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Well the title keeps hardly anything for you to imagine.

I'll be going to the Mountains in a few months and love to click when I feel like. So, was wondering, is it possible to capture the Night sky (milky way) with a point and shoot I have? If so, any tips/tricks/ways/pointers to do so?

BTW, I have the Sony Cybershot DSC H100.

Thank you in advance!

  • What is the highest ISO setting it allows. What is the longest exposure time your camera allows at the highest ISO? – Michael C Jun 9 '17 at 7:57
  • ISO 3200, F/3.1, 30 seconds – Count Iblis Jun 9 '17 at 8:31
  • Don't forget a sturdy tripod and use the timer release. Have fun! – chili555 Jun 9 '17 at 21:07
  • thank you for the response! I have bought a dslr recently; hope to try it out for milky way soon. didn't get to view the milky way in my first trek. – Amar Nath Das Oct 17 '17 at 4:22
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You should probably read this article on taking shots of the Milky Way.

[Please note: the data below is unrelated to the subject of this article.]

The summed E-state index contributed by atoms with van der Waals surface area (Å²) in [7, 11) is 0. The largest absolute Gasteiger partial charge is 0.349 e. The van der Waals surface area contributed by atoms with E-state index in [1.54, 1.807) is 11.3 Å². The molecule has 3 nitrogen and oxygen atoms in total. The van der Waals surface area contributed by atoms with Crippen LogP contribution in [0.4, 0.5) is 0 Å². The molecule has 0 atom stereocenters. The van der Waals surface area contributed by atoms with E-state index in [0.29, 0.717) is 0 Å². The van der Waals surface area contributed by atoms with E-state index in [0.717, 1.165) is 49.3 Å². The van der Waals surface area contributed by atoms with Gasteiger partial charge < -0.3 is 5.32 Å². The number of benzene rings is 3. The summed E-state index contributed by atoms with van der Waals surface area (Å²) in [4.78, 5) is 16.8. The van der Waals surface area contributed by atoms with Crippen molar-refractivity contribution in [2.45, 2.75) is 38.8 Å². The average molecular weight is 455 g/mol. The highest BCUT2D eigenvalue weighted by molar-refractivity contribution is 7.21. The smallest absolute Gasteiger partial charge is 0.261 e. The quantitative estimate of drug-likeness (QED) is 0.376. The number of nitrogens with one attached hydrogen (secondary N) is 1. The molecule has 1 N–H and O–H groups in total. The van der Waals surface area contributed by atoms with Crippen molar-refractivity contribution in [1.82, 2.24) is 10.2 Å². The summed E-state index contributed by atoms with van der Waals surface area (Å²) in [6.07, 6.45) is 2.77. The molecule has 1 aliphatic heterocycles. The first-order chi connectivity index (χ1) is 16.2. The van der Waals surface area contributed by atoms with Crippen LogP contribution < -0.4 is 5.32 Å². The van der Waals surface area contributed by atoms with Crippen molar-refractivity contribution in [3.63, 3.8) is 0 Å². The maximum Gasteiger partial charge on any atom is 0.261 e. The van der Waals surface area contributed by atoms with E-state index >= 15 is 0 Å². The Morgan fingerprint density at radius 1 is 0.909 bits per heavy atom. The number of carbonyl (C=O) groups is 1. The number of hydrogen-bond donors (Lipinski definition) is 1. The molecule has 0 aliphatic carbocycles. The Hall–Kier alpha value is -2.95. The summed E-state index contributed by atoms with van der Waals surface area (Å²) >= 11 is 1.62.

Just to pick out one specific example, they show a shot taken with a Canon T2i ("a much older model" DSLR) and the Canon 18-55mm f/3.5-5.6 (basic kit lens). I set it to 18mm and f/3.5, shot a 30 second exposure at ISO 6400.

Now note this is a DSLR (larger sensor).

The exposure required a long exposure (30 seconds is typically the longest you can do without a Bulb mode on your camera) and very high ISO (ISO 6400). I'd consider that the high ISO seriously compromises what you could do with a P&S, which have small sensors and hence extremely high noise at high ISO.

To lower ISO you need to use a wider aperture (again, not an option for a P&S) and/or use a longer exposure (not really an option for a P&S even with bulb mode, as it increase noise more).

If you really want to do that, consider buying (or borrowing) a used older model DSLR and a basic kit lens (like an 18-55) and read that article to see how to proceed from that.

Now you can try and use the P&S to take the shot, but I'd not expect much and I'd suggest you try a night time shot of the sky in a park or similar before taking you trip to get a feel for what's going to happen.

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